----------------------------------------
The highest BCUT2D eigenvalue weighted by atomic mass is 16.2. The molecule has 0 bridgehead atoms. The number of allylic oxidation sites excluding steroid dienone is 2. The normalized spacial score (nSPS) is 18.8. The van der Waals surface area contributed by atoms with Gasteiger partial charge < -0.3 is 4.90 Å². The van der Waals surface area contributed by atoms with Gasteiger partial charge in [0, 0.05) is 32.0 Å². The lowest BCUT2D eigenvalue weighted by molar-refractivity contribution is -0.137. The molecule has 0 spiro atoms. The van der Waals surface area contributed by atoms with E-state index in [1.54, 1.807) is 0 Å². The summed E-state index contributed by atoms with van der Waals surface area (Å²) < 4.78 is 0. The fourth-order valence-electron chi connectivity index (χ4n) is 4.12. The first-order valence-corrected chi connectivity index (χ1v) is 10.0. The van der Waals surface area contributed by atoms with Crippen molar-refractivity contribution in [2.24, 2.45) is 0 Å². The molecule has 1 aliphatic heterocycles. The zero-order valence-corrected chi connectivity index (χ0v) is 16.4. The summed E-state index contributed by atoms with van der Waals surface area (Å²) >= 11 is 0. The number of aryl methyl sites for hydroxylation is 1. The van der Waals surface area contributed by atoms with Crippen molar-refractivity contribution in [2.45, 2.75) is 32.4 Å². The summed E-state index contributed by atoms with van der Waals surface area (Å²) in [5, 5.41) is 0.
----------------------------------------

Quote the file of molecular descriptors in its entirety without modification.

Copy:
The highest BCUT2D eigenvalue weighted by atomic mass is 16.2. The molecule has 0 bridgehead atoms. The number of allylic oxidation sites excluding steroid dienone is 2. The normalized spacial score (nSPS) is 18.8. The van der Waals surface area contributed by atoms with Gasteiger partial charge < -0.3 is 4.90 Å². The van der Waals surface area contributed by atoms with Gasteiger partial charge in [0, 0.05) is 32.0 Å². The lowest BCUT2D eigenvalue weighted by molar-refractivity contribution is -0.137. The molecule has 0 spiro atoms. The van der Waals surface area contributed by atoms with E-state index in [1.54, 1.807) is 0 Å². The summed E-state index contributed by atoms with van der Waals surface area (Å²) < 4.78 is 0. The fourth-order valence-electron chi connectivity index (χ4n) is 4.12. The first-order valence-corrected chi connectivity index (χ1v) is 10.0. The van der Waals surface area contributed by atoms with Crippen molar-refractivity contribution in [2.24, 2.45) is 0 Å². The molecule has 1 aliphatic heterocycles. The zero-order valence-corrected chi connectivity index (χ0v) is 16.4. The summed E-state index contributed by atoms with van der Waals surface area (Å²) >= 11 is 0. The number of aryl methyl sites for hydroxylation is 1. The van der Waals surface area contributed by atoms with Crippen molar-refractivity contribution in [2.45, 2.75) is 32.4 Å². The summed E-state index contributed by atoms with van der Waals surface area (Å²) in [5, 5.41) is 0.